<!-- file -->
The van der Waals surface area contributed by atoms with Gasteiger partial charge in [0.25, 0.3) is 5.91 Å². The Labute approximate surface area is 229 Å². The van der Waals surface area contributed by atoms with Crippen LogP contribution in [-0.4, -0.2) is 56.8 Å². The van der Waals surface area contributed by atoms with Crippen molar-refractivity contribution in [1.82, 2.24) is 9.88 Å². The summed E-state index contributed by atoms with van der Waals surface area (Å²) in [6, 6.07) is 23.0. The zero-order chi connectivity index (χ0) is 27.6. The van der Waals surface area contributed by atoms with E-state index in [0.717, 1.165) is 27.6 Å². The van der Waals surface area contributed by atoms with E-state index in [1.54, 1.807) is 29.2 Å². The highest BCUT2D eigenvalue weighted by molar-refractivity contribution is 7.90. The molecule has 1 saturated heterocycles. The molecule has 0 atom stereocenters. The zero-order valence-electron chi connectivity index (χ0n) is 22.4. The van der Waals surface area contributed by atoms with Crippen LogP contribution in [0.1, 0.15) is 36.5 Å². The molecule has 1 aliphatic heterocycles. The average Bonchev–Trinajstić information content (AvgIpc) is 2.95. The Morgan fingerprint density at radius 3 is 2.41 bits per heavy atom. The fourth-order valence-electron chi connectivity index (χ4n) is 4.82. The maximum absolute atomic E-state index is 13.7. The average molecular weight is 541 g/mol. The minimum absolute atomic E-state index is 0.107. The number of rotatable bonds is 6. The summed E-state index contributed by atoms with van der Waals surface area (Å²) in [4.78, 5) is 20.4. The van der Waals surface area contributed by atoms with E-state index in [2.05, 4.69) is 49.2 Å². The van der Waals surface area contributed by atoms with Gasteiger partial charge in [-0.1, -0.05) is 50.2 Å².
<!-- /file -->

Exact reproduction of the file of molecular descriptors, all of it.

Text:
The van der Waals surface area contributed by atoms with Gasteiger partial charge in [0.25, 0.3) is 5.91 Å². The Labute approximate surface area is 229 Å². The van der Waals surface area contributed by atoms with Crippen LogP contribution in [-0.4, -0.2) is 56.8 Å². The van der Waals surface area contributed by atoms with Crippen molar-refractivity contribution in [1.82, 2.24) is 9.88 Å². The summed E-state index contributed by atoms with van der Waals surface area (Å²) in [6, 6.07) is 23.0. The zero-order chi connectivity index (χ0) is 27.6. The van der Waals surface area contributed by atoms with E-state index in [0.717, 1.165) is 27.6 Å². The van der Waals surface area contributed by atoms with E-state index in [1.54, 1.807) is 29.2 Å². The highest BCUT2D eigenvalue weighted by molar-refractivity contribution is 7.90. The molecule has 1 saturated heterocycles. The molecule has 0 atom stereocenters. The zero-order valence-electron chi connectivity index (χ0n) is 22.4. The van der Waals surface area contributed by atoms with Crippen LogP contribution in [0.1, 0.15) is 36.5 Å². The molecule has 1 aliphatic heterocycles. The average Bonchev–Trinajstić information content (AvgIpc) is 2.95. The Morgan fingerprint density at radius 3 is 2.41 bits per heavy atom. The fourth-order valence-electron chi connectivity index (χ4n) is 4.82. The maximum absolute atomic E-state index is 13.7. The average molecular weight is 541 g/mol. The minimum absolute atomic E-state index is 0.107. The number of rotatable bonds is 6. The summed E-state index contributed by atoms with van der Waals surface area (Å²) in [4.78, 5) is 20.4. The van der Waals surface area contributed by atoms with E-state index in [2.05, 4.69) is 49.2 Å². The van der Waals surface area contributed by atoms with Gasteiger partial charge in [-0.1, -0.05) is 50.2 Å².